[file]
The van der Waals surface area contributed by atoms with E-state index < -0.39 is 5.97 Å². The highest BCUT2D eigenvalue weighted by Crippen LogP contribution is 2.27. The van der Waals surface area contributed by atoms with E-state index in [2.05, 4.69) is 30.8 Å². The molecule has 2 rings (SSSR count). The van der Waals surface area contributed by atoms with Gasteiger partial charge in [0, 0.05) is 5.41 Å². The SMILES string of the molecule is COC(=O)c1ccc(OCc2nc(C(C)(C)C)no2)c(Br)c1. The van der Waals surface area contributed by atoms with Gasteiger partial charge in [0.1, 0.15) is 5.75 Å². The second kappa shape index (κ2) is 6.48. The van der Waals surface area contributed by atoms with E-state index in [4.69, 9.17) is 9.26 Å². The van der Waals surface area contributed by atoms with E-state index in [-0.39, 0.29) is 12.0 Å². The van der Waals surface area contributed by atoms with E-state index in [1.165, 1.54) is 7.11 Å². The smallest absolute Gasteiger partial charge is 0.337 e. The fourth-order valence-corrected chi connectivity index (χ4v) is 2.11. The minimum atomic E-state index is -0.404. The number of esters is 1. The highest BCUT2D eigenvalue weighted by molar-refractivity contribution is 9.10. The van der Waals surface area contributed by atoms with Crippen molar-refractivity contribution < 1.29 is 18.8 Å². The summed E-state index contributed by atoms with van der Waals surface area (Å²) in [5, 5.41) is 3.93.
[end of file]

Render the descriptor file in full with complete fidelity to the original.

The van der Waals surface area contributed by atoms with E-state index < -0.39 is 5.97 Å². The highest BCUT2D eigenvalue weighted by Crippen LogP contribution is 2.27. The van der Waals surface area contributed by atoms with E-state index in [2.05, 4.69) is 30.8 Å². The molecule has 2 rings (SSSR count). The van der Waals surface area contributed by atoms with Gasteiger partial charge in [0, 0.05) is 5.41 Å². The SMILES string of the molecule is COC(=O)c1ccc(OCc2nc(C(C)(C)C)no2)c(Br)c1. The van der Waals surface area contributed by atoms with Gasteiger partial charge in [0.1, 0.15) is 5.75 Å². The second kappa shape index (κ2) is 6.48. The van der Waals surface area contributed by atoms with E-state index in [4.69, 9.17) is 9.26 Å². The van der Waals surface area contributed by atoms with E-state index in [-0.39, 0.29) is 12.0 Å². The van der Waals surface area contributed by atoms with E-state index in [1.165, 1.54) is 7.11 Å². The smallest absolute Gasteiger partial charge is 0.337 e. The fourth-order valence-corrected chi connectivity index (χ4v) is 2.11. The minimum atomic E-state index is -0.404. The number of esters is 1. The highest BCUT2D eigenvalue weighted by molar-refractivity contribution is 9.10. The van der Waals surface area contributed by atoms with Crippen molar-refractivity contribution < 1.29 is 18.8 Å². The summed E-state index contributed by atoms with van der Waals surface area (Å²) in [5, 5.41) is 3.93.